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Kashafrud Basin(کشف‌رود) is an archaeological site in Iran, known for the Lower Palaeolithic artifacts collected there; these are the oldest-known evidence for human occupation of Iran.

Early humans in the Kashafrud basin

Kashafrud includes a cluster of sites which are located 35 km to 85 km southeast of Mashhad, near the Kashfarud River. The French geologist Claude Thibault, in collaboration with the Iranian geologist Ali Ariai, conducted surveys in the Kashfrud basin east of Mashhad in 1974–75, during which 80 stone artifacts were collected from seven open areas.[1]

The largest of these collections were found near the village of Abravan and other large collections in Chahak and Baghbaghu. The survey identified three major alluvial units that are roughly attributed to the Lower, Middle, and upper Pleistocene. Many of the findings are attributed to the Lower Pleistocene gravel layer that lies on a thick layer of sand. In an article, Thibaut published the results of a preliminary study of stone artifacts and their geological context in 1977.

The discovered collection was sent to the National Museum of Iran after the examination. The collection was transferred to the Paleolithic Department of the Museum in the early 2000s and was re-examined by Fereidoun Biglari. His re-analysis of the collection revealed that some of the specimens are naturally broken quartz fragments.[2] But most specimens are man-made and include core-chopper, simple flakes, and tools such as scrapers, notches, and borers.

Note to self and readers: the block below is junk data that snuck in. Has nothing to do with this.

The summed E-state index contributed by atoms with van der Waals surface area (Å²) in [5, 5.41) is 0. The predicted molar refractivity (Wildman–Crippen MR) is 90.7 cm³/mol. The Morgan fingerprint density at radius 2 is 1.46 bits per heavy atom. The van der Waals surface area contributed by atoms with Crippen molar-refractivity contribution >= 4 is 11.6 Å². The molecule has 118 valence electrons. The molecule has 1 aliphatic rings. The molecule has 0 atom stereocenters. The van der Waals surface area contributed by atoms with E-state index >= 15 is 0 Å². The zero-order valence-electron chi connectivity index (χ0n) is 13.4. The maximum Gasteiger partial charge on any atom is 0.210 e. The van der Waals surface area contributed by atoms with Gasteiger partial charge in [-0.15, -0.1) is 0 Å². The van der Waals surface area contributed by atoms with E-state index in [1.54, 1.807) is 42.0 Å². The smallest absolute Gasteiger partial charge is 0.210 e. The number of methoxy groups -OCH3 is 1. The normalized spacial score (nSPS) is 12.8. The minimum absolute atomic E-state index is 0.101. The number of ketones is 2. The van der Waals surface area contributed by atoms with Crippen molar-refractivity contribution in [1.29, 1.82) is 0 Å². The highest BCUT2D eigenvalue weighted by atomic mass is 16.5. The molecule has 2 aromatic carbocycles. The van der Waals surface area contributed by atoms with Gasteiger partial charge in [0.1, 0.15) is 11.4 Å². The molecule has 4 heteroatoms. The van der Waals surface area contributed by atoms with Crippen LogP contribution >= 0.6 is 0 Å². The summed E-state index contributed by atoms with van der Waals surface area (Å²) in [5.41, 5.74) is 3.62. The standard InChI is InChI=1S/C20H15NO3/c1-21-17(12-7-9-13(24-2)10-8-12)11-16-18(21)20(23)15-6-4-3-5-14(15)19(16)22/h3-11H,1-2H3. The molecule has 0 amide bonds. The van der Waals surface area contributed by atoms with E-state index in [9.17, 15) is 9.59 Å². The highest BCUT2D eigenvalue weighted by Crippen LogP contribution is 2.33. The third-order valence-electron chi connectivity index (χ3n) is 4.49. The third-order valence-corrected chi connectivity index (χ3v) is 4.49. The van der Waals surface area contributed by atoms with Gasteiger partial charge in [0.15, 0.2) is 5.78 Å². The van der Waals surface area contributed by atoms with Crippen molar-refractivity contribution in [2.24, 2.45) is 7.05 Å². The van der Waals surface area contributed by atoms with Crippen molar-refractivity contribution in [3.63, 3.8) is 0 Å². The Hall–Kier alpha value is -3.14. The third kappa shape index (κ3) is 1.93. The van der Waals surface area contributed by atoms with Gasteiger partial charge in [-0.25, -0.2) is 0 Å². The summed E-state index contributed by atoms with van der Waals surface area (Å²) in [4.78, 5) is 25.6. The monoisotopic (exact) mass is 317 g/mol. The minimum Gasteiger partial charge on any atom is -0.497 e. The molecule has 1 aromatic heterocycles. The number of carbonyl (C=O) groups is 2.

On the basis of their geological contexts, this collection is more than 800,000 years old.[3] Thus, Kashfar Rud is one of the oldest human settlements in Iran. A number of stone tools discovered by Kashafrud are displayed in the Paleolithic Hall of the National Museum of Iran. See.

There are some collections of simple core and flake stone artifacts collected by C. Thibault in 1974–75. The tools are Olduwan-like and mainly made of quartz. Thibault suggested a Lower Pleistocene age (more than 800,000 years ago) for the localities. The lithic assemblages were re-analyzed in National Museum of Iran and the results are published in a general synthesis about Iranian Lower Paleolithic.[2]

Chopper, Kashafrud, Iran, Lower Paleolithic, National Museum of Iran

See also[edit]


  1. ^ Ariai, A., and C. Thibault, (1975-77) "New precision propositions for the Paleolithic anchorage on the galls of Khorassan (Iran)," Paléorient 3, Pp. 101-8.
  2. ^ a b Biglari, F. and Shidrang, S., (2006) The Lower Paleolithic Occupation of Iran, Near Eastern Archeology 69 (3–4): 160-168
  3. ^ Dennell, R. (2008). The paleolithic settlement of Asia. Cambridge University Press.
  • Ariai, A., and C. Thibault, 1975-77 "Nouvelles precisions à propos de l'outillage paleolithique ancient sur galets du Khorassan (Iran)," Paléorient 3, pp. 101–8
  • Biglari, F. and S. Shidrang, 2006 "The Lower Paleolithic Occupation of Iran", Near Eastern Archaeology 69(3–4): 160-168